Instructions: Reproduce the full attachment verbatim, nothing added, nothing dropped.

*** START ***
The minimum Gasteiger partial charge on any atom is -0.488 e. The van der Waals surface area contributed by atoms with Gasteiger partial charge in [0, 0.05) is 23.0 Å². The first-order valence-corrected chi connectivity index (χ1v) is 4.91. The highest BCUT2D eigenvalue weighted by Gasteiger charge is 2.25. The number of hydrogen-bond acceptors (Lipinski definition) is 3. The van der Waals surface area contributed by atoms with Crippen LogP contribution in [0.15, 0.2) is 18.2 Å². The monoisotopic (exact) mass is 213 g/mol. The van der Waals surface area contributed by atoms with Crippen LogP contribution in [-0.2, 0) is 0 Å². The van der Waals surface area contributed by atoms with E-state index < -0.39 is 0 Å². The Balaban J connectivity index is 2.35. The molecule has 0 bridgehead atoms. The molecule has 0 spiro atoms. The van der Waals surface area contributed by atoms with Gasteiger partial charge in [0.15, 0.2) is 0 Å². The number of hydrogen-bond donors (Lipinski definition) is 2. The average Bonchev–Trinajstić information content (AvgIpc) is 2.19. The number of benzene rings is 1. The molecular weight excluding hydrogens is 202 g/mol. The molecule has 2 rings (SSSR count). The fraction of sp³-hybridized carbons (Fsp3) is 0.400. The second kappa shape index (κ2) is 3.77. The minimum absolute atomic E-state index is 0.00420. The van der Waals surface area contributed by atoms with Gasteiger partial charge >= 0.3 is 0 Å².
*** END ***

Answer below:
The minimum Gasteiger partial charge on any atom is -0.488 e. The van der Waals surface area contributed by atoms with Gasteiger partial charge in [0, 0.05) is 23.0 Å². The first-order valence-corrected chi connectivity index (χ1v) is 4.91. The highest BCUT2D eigenvalue weighted by Gasteiger charge is 2.25. The number of hydrogen-bond acceptors (Lipinski definition) is 3. The van der Waals surface area contributed by atoms with Crippen LogP contribution in [0.15, 0.2) is 18.2 Å². The monoisotopic (exact) mass is 213 g/mol. The van der Waals surface area contributed by atoms with Crippen LogP contribution in [-0.2, 0) is 0 Å². The van der Waals surface area contributed by atoms with E-state index < -0.39 is 0 Å². The Balaban J connectivity index is 2.35. The molecule has 0 bridgehead atoms. The molecule has 0 spiro atoms. The van der Waals surface area contributed by atoms with Gasteiger partial charge in [0.15, 0.2) is 0 Å². The number of hydrogen-bond donors (Lipinski definition) is 2. The average Bonchev–Trinajstić information content (AvgIpc) is 2.19. The number of benzene rings is 1. The molecular weight excluding hydrogens is 202 g/mol. The molecule has 2 rings (SSSR count). The fraction of sp³-hybridized carbons (Fsp3) is 0.400. The second kappa shape index (κ2) is 3.77. The minimum absolute atomic E-state index is 0.00420. The van der Waals surface area contributed by atoms with Gasteiger partial charge >= 0.3 is 0 Å².